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Highest Daily Rise In Global Covid-19 Cases Show The World's Battle Is Far From Over


Tom Hale


Tom Hale

Senior Journalist

Tom is a writer in London with a Master's degree in Journalism whose editorial work covers anything from health and the environment to technology and archaeology.

Senior Journalist


RIO DE JANEIRO, BRAZIL, MARCH, 26, 2020: The Brazilian military perform disinfection of superhighway trains in Rio de Janeiro.  Photocarioca/Shutterstock

Over 106,000 cases of Covid-19 were reported globally to the World Health Organization (WHO) on Tuesday, May 20, the highest number in a single day since the outbreak began in December, with the total count reaching the "tragic milestone" of 5 million reported infections. 

Some parts of the world have started easing lockdowns as they slowly slide down the scale of new Covid-19 cases. However, the latest figures show that the global battle against Covid-19 is far from over. 


“We still have a long way to go in this pandemic," Dr Tedros Ghebreyesus, Director-General of the WHO, said in a virtual conference on Wednesday, May 20. 

Dr Tedros added that almost two-thirds of all the new cases were reported in just four countries. On Wednesday, Brazil saw nearly 20,000 new infections in 24 hours bringing its grand total to 233,140 cases, the third-highest number of national cases in the world, according to data collated by Johns Hopkins University. In reality, however, Brazil’s recorded case numbers might be just the tip of the iceberg.

"Brazil is only testing people who end up in the hospital," Domingo Alves, a public health expert from the University of São Paulo Medical School, told AFP news agency last week. "It's hard to know what's really happening based on the available data. We don't have a real policy to manage the outbreak." 

Russia’s confirmed Covid-19 cases have also crept up over the past couple of weeks. With over 315,000 recorded infections, the country has the second-highest number of cases in the world after the US. There are similar worries that the official number of cases in Russia might not reflect the true scale of their outbreak too.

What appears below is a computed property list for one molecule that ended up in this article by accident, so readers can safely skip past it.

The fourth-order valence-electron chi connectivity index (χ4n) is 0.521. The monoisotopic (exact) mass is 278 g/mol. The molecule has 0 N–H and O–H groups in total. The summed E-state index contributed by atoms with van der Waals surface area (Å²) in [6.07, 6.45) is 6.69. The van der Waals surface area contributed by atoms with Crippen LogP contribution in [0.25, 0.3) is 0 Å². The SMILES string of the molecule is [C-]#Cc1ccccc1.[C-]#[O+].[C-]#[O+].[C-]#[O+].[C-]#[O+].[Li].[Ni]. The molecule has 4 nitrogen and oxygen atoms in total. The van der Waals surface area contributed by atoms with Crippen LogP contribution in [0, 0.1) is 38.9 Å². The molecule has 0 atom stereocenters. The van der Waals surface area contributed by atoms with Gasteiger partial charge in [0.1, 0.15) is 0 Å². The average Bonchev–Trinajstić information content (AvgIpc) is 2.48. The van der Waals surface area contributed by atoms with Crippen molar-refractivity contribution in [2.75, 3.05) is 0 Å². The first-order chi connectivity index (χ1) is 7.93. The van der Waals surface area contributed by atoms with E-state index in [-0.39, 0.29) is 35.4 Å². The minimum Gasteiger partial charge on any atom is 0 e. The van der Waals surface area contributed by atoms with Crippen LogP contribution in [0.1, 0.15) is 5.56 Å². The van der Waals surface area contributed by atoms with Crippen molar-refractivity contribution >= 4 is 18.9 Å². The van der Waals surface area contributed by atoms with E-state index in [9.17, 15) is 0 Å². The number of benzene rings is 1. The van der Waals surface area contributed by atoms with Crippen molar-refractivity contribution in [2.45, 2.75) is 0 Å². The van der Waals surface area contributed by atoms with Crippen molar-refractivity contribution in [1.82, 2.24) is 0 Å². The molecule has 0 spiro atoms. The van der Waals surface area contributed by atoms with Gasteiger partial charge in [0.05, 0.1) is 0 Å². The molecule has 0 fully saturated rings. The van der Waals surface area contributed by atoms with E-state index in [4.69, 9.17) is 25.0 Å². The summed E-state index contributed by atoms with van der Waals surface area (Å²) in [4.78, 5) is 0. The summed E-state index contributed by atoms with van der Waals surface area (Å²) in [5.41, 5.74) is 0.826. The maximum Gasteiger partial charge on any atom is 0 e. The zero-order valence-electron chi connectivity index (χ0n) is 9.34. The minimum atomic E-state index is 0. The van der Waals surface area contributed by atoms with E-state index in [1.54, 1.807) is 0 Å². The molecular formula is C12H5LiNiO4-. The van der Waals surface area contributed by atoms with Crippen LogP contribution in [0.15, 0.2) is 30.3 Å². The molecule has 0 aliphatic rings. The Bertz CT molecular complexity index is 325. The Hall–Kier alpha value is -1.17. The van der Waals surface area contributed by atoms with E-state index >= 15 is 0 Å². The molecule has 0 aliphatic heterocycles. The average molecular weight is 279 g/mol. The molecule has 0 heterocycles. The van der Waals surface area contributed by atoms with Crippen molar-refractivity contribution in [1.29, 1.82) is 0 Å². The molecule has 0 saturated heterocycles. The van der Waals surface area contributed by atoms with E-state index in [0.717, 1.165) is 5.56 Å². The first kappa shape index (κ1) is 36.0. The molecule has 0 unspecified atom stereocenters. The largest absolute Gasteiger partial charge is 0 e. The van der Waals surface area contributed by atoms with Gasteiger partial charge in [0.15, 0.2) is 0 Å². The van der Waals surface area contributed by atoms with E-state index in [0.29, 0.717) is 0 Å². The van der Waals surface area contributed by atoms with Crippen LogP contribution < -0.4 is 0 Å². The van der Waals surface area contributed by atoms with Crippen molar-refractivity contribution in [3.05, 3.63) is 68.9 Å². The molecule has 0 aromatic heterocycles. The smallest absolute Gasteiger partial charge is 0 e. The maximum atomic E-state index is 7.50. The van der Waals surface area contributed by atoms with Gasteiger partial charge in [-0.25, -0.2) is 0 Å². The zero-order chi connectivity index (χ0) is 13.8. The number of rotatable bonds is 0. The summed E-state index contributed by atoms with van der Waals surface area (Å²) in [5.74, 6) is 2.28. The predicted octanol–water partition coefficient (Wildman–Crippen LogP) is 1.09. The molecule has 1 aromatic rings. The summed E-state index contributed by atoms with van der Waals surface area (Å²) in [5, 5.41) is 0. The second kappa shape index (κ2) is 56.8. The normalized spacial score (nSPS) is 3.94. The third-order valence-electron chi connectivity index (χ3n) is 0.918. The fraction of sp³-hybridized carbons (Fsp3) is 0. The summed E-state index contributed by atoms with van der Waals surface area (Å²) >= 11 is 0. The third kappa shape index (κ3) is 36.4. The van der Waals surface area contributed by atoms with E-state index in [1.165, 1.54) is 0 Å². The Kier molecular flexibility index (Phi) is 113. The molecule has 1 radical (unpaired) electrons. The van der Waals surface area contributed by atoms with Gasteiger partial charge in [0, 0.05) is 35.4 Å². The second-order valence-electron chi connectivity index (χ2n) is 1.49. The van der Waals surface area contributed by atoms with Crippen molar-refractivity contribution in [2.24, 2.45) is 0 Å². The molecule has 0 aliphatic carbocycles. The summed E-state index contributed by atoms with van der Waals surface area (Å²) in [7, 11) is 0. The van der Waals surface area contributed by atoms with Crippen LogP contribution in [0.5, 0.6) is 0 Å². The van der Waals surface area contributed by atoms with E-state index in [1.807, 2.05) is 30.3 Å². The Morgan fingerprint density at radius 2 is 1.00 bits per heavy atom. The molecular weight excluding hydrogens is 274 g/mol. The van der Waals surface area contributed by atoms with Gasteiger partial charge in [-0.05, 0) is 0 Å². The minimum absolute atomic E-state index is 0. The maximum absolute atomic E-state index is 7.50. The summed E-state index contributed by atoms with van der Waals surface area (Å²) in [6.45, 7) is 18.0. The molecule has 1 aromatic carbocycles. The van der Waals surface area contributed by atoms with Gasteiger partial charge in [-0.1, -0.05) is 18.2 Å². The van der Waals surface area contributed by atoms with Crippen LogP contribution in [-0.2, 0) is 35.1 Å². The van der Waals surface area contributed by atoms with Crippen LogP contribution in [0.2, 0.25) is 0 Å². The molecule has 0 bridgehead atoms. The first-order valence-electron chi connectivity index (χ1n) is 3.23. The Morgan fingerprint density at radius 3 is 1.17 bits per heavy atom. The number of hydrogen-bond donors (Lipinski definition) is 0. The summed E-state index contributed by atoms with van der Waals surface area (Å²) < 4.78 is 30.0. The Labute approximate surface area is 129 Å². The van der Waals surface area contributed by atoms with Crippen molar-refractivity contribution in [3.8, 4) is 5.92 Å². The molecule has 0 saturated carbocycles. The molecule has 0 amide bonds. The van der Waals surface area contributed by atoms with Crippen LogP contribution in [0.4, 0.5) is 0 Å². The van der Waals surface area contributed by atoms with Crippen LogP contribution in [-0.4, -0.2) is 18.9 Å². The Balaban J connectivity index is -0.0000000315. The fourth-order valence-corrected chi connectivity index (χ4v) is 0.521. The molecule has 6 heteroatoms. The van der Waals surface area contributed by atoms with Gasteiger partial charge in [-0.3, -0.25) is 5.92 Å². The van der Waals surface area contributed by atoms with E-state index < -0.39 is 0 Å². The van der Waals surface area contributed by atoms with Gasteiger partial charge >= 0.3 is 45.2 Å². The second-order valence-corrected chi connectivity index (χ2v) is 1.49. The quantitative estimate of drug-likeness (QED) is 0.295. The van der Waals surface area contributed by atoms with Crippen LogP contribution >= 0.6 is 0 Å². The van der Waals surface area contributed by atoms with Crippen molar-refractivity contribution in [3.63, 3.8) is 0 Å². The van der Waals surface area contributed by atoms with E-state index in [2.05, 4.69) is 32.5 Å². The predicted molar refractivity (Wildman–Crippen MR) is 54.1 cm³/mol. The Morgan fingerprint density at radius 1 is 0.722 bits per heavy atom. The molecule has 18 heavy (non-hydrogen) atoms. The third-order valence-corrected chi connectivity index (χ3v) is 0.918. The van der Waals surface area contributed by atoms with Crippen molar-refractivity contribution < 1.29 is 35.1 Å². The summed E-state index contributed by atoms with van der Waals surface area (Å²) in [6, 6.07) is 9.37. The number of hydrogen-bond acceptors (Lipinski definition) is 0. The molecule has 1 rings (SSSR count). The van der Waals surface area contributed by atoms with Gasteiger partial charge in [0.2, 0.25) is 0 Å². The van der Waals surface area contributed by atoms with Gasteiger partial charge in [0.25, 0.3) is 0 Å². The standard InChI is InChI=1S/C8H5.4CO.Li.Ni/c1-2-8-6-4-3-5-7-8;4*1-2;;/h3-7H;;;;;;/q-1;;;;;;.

Dr Tedros noted that the WHO was also “very concerned about the rising numbers of cases in low- and middle-income countries.” A WHO study released last week predicted that Africa could be on the precipice of a large number of cases, which many of its countries’ health systems will struggle to cope with.

It’s not all doom and gloom, however. The WHO also pointed to South Korea as one of the pandemic's success stories. While the country reported at least 11,000 cases, it managed to successfully contain the outbreak through extensive tracking and testing of every case. Dr Tedros said South Korea was able to roll out this strategy rapidly thanks, in part, to the lessons learned from the 2015 MERS outbreak

Many other countries have also seen slowly declining case numbers. In one significant milestone for the UK, hospitals in London – once a hotspot for the outbreak – have reported no deaths in the past 48 hours and there were no new reported cases on Monday. 

But the message is still: hold tight, there is still a long road ahead for us all.


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